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Generative AI in universities: what are educators thinking?

  • 18 March 2024
  • By Lucy Haire
  • This HEPI blog was authored by Lucy Haire, Director of Partnerships at HEPI.

As the panic about artificial intelligence’s (AI) capability to bring down democratic governments, usurp all information-related jobs and ultimately cause human extinction calms down, most large organisations have devised at least their initial response to the deployment of generative AI. Some, including major law firms, have banned their use as a research tool; others are building walled-garden versions which draw on ‘approved’ data and do not feed into publicly-available AI platforms, protecting their commercial interests. There are also ongoing high-profile court cases linked to AI platforms, such as the one launched by the New York Times against OpenAI and Microsoft for allegedly breaching copyright by using New York Times content to train the AI systems. Yet many more are happily embracing the tools to see how they can improve productivity and creativity, and achieve business goals.

In higher education, the birthplace of artificial intelligence in all its forms stretching back many decades, universities and colleges have quickly devised policies and approaches for the use of generative AI tools by students for their studies, and in particular for producing assessed work. In a recent Higher Education Policy Institute (HEPI) report based on a survey of over 1,200 undergraduates, 63% felt that their universities had a clear policy on student use of AI.  

This was the topic of a recent HEPI roundtable gathering of UK pro vice-chancellors and technology learning experts, co-hosted with learning technology company Chegg. The first speaker quipped that when a personal computer arrived in the school staffroom where he was a teacher in the early 1980s, he and his colleagues thought it would be no use at all. We have all become used to new hardware and software arriving over the years and it quickly becoming an integral part of our personal and professional lives. However, there was a consensus at the discussion that new tools like generative AI should not be ‘plonked’ in the proverbial staffroom. Instead, the companies that produce them should engage with institutions and students for the best effect.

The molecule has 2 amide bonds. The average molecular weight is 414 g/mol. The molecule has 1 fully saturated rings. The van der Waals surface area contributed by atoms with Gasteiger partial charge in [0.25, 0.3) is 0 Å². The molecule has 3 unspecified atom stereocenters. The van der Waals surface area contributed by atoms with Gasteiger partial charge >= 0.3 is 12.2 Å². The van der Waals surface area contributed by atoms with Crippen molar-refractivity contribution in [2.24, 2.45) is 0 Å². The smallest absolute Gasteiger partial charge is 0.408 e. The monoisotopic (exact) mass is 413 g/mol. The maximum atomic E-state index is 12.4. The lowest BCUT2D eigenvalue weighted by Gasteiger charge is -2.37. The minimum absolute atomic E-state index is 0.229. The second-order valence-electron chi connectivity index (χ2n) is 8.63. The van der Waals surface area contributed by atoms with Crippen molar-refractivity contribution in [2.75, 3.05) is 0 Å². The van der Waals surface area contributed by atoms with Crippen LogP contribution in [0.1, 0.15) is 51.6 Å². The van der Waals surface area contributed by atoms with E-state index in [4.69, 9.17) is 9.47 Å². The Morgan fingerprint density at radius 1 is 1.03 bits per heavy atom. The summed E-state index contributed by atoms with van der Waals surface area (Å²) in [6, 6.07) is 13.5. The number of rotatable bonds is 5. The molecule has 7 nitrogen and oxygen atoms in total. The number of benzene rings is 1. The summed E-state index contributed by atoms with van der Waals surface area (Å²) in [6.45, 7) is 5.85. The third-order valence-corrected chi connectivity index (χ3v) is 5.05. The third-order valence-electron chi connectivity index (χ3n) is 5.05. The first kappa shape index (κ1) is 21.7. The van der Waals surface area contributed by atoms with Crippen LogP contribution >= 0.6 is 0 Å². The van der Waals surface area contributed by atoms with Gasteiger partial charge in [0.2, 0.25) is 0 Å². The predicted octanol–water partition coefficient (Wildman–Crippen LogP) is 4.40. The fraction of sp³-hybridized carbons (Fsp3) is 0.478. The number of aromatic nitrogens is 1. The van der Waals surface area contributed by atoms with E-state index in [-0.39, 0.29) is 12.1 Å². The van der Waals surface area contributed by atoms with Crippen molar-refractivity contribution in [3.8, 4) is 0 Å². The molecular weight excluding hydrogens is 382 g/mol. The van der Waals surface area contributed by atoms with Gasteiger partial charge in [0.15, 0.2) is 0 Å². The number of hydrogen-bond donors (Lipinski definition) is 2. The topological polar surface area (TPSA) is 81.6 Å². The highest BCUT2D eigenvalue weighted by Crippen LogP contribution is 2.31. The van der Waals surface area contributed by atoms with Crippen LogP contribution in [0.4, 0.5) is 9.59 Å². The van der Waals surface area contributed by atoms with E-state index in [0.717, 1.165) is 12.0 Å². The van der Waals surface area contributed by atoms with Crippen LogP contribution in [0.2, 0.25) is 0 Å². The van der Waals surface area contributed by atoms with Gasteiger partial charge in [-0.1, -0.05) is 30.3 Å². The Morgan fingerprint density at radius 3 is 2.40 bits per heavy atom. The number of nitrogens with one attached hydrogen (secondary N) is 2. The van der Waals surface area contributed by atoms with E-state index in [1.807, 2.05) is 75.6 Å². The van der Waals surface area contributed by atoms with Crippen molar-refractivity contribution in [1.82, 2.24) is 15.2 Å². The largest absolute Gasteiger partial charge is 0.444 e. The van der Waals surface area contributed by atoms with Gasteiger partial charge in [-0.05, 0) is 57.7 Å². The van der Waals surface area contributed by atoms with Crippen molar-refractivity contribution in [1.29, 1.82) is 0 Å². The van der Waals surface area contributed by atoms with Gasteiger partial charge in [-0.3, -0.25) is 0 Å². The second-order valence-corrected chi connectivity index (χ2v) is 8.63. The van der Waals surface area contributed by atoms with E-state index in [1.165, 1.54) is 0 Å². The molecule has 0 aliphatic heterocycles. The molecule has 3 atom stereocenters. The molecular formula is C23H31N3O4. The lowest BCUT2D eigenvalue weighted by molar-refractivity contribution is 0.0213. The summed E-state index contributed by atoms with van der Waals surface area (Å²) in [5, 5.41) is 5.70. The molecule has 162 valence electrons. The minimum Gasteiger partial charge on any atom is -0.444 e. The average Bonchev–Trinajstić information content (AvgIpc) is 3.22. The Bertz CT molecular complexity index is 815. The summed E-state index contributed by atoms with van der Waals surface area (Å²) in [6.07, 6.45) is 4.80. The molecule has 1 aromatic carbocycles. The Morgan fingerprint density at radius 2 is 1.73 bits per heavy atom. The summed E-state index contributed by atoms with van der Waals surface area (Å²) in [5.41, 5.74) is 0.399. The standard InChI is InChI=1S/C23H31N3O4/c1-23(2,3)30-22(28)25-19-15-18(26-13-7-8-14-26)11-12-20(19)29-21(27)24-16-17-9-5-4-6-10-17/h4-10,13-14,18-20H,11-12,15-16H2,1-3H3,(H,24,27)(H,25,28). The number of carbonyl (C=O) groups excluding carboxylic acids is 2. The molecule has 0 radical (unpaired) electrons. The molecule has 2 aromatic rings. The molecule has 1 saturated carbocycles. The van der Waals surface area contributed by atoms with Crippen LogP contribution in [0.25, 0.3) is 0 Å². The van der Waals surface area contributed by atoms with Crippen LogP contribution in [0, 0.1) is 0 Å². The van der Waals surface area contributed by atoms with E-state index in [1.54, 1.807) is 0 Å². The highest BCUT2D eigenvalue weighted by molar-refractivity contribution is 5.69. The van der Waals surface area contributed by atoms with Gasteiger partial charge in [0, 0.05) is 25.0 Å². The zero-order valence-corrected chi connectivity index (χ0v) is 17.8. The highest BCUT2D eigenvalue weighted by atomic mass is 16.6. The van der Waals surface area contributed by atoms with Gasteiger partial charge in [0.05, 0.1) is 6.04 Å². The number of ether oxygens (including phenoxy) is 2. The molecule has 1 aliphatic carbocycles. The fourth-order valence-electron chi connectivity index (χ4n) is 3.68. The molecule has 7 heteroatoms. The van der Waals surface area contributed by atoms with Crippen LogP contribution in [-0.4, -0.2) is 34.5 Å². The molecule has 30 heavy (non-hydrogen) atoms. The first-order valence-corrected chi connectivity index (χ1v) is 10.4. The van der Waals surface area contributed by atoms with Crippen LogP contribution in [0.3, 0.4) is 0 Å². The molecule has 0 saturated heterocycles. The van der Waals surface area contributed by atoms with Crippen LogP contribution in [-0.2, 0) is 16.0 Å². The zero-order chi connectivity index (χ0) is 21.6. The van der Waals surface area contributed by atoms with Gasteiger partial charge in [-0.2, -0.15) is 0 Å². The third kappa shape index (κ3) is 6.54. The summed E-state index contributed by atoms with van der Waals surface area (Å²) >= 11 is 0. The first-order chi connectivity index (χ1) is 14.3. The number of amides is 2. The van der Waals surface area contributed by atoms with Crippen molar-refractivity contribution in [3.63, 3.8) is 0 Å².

Chegg representatives, who also joined the meeting, enlightened us on their research and how they closely analyse how students study. One purpose of the roundtable was to hear feedback on a set of expert-authored draft principles, which are designed to ensure academic integrity as institutions further develop their AI-enabled learning support services.  

A recurring theme of the roundtable was the need for new models of assessment and learning in higher education. Is it time, for example, to move away from older traditions of education predicated on what students can remember when sitting in an exam hall? Students need to be prepared for the world of work and assessments need to be challenge-driven. Some universities are, for example, completely redesigning their curricula in light of the new possibilities. One participant at the roundtable said that the most valuable assessment of the year, according to her students, was feedback on their podcast productions from an industry panel. 

There was general consensus we should be ‘techno-optimists’ in higher education, but concern in equal measure about the perceived high usage of generative AI by students. Many felt it was important that students understand AI platforms, so they can contextualise and interpret the kind of content that emerges from them. The HEPI report found that more than a third of students who have used generative AI (35%) do not know how often it produces made-up facts, statistics or citations (‘hallucinations’). Boosting AI literacy is essential and, with some students having much more access and competency than others, attention should also be paid to the ever-present digital divide.

The capability of AI in university research was also touched on, such as for supporting literature reviews and for analysing mass data such as in clinical trials. The debate also veered into a discussion about universities being financially squeezed. AI tools have the potential to offer an elite education on a massive scale, but many institutions have not invested sufficiently in their back office functions and IT infrastructure, especially in connection with data, to be able to easily and fully take advantage of the new AI tools.

Chegg rounded up the discussion with a run-down of the major communication tools that previous generations encountered for the first time: books – Chegg started life as a textbook rental service – radio, film, TV and then mass-produced video with digitization and smartphones. Students will inevitably want to speed things up if the tools allow, but there was a recognition that learning must take place at the right pace and necessarily involves friction. Our opening speaker’s teenage daughter had the last word: “AI – oh yes, get used to it Dad.”

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